|Executive Summary: Earthquake Hazard Maps For Maryland||contact: Publications(firstname.lastname@example.org)|
In 1998, the Maryland Emergency Management Agency (MEMA) initiated the Maryland Earthquake Program to determine how vulnerable the population of Maryland is to earthquakes. The first step in that Program is to identify Maryland's seismic hazard through development of "ground shaking" maps.
The maps prepared by the Maryland Geological Survey in this project were derived from the U.S. Geological Survey's National Seismic Hazard Mapping Project database of ground-shaking parameters for the United States. The national database contains 12 values for each of approximately 150,000 sites in the conterminous United States: peak ground acceleration and spectral accelerations having periods of 0.2 second (short period), 0.3 second, and 1.0 second (long period) for 10, 5, and 2 percent probabilities of exceedance (PE) in 50 years. The acceleration parameters are measured in units of percent g, the acceleration due to gravity. The 1997 National Earthquake Hazard Reduction Program (NEHRP) Recommended Provisions define the maximum considered earthquake ground motion (MCE) as an earthquake having a 2 percent PE in 50 years, which is equivalent to an annual probability of exceedance of 0.0004, or 1 in 2,500. The 1997 NEHRP Provisions utilize the short- and long-period accelerations for the MCE as the basis for determining its design recommendations.
The Maryland ground-shaking, or "seismic hazard," maps were developed from 152 data points taken from the national database. Four maps depicting probabilistic ground motions for the maximum considered earthquake were prepared by plotting and contouring the data by hand at a scale of 1:500,000 (1 inch equals approximately 8 miles). Those maps were then digitized. The 1:500,000 scale allows for much more detail than the 1:7,000,000-scale seismic hazard maps produced by the U.S. Geological Survey. The digital files for the four digitized maps and the Maryland database are available separately from the Maryland Geological Survey.
Perhaps the most significant finding about Maryland's seismic hazard is the categorization of all but the northeastern corner of the state as a "region of negligible seismicity with very low probability of collapse of the structure," which is defined by the 1997 NEHRP Provisions as "areas having MCE ground motions equal to or less than 0.25g (short period) and 0.10g (long period). For only 7 of 105 grid sites in Maryland is the short period 0.2 second spectral acceleration at 2 percent PE greater than 0.25g, with the maximum being 0.28g, and all 105 sites have a long period 1.0 second spectral acceleration less than 0.08g. The seismic hazard in these areas is generally the result of earthquakes with Mb (body wave magnitude) 5.5. According to the 1997 NEHRP Provisions, in such a region it is not considered necessary to specify seismic-resistant design on the basis of the MCE ground motion. The ground motion computed for such areas is determined more by the rarity of the event with respect to the chosen level of probability than by the level of motion that would occur if a small but close earthquake actually did occur.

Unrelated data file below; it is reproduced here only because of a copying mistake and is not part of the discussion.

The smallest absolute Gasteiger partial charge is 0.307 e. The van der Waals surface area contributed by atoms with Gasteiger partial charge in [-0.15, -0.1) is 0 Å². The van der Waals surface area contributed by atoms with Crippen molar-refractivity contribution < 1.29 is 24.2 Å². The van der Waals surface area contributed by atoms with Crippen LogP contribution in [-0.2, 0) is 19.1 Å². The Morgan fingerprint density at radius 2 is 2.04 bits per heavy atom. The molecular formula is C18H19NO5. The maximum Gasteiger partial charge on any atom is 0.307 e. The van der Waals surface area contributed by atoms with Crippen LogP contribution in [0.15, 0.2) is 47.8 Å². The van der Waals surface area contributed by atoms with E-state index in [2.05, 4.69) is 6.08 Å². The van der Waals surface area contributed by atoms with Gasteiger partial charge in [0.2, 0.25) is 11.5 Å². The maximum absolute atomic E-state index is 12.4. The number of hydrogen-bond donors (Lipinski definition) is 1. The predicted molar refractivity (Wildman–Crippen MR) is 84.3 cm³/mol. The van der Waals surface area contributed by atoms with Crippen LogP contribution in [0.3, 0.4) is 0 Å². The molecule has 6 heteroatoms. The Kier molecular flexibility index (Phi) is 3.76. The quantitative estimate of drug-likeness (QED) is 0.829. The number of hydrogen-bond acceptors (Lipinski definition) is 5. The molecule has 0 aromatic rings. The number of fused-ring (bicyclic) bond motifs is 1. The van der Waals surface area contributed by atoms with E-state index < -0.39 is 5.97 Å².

Maryland's earthquake hazard, as expressed in terms of the probability of specified levels of ground shaking, is still
low for the vast majority of the state, and requires no special seismic design considerations of structures. Only northeastern
Maryland (mainly parts of Harford and Cecil Counties) exceeds the thresholds specified by the NEHRP Provisions by which
certain critical and/or high-occupancy structures may warrant seismic design considerations in their construction. Even
for those areas, site specific investigation may show that not to be necessary on a case by case basis.